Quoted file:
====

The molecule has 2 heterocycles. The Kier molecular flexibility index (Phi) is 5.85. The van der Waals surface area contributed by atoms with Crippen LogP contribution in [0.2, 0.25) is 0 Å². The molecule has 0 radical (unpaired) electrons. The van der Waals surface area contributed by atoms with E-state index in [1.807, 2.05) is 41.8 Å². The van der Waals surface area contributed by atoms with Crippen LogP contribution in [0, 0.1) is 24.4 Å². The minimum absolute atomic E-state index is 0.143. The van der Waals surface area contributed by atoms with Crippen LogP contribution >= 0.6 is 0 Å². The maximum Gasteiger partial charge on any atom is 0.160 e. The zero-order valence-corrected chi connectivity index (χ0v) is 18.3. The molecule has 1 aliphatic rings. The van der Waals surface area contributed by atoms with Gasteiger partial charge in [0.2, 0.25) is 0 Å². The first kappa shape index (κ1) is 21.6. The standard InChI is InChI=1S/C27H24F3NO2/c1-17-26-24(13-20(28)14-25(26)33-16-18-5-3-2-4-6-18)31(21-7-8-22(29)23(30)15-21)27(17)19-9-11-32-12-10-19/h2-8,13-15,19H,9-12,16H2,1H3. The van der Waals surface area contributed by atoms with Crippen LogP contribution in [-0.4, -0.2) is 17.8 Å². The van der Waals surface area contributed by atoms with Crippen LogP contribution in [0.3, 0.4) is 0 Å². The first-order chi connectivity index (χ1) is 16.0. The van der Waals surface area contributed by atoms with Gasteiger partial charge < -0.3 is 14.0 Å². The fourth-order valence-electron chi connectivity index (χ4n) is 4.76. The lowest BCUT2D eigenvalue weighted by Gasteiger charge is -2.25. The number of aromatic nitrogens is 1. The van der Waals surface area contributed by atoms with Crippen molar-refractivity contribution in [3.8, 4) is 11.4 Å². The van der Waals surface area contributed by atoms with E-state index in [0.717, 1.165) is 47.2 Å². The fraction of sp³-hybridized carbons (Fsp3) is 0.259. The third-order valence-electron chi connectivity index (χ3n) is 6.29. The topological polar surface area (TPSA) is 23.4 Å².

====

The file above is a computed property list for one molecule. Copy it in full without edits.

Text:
The molecule has 2 heterocycles. The Kier molecular flexibility index (Phi) is 5.85. The van der Waals surface area contributed by atoms with Crippen LogP contribution in [0.2, 0.25) is 0 Å². The molecule has 0 radical (unpaired) electrons. The van der Waals surface area contributed by atoms with E-state index in [1.807, 2.05) is 41.8 Å². The van der Waals surface area contributed by atoms with Crippen LogP contribution in [0, 0.1) is 24.4 Å². The minimum absolute atomic E-state index is 0.143. The van der Waals surface area contributed by atoms with Crippen LogP contribution >= 0.6 is 0 Å². The maximum Gasteiger partial charge on any atom is 0.160 e. The zero-order valence-corrected chi connectivity index (χ0v) is 18.3. The molecule has 1 aliphatic rings. The van der Waals surface area contributed by atoms with Gasteiger partial charge in [0.2, 0.25) is 0 Å². The first kappa shape index (κ1) is 21.6. The standard InChI is InChI=1S/C27H24F3NO2/c1-17-26-24(13-20(28)14-25(26)33-16-18-5-3-2-4-6-18)31(21-7-8-22(29)23(30)15-21)27(17)19-9-11-32-12-10-19/h2-8,13-15,19H,9-12,16H2,1H3. The van der Waals surface area contributed by atoms with Crippen LogP contribution in [-0.4, -0.2) is 17.8 Å². The van der Waals surface area contributed by atoms with Crippen LogP contribution in [0.3, 0.4) is 0 Å². The first-order chi connectivity index (χ1) is 16.0. The van der Waals surface area contributed by atoms with Gasteiger partial charge < -0.3 is 14.0 Å². The fourth-order valence-electron chi connectivity index (χ4n) is 4.76. The lowest BCUT2D eigenvalue weighted by Gasteiger charge is -2.25. The number of aromatic nitrogens is 1. The van der Waals surface area contributed by atoms with Crippen molar-refractivity contribution in [3.8, 4) is 11.4 Å². The van der Waals surface area contributed by atoms with E-state index in [0.717, 1.165) is 47.2 Å². The fraction of sp³-hybridized carbons (Fsp3) is 0.259. The third-order valence-electron chi connectivity index (χ3n) is 6.29. The topological polar surface area (TPSA) is 23.4 Å².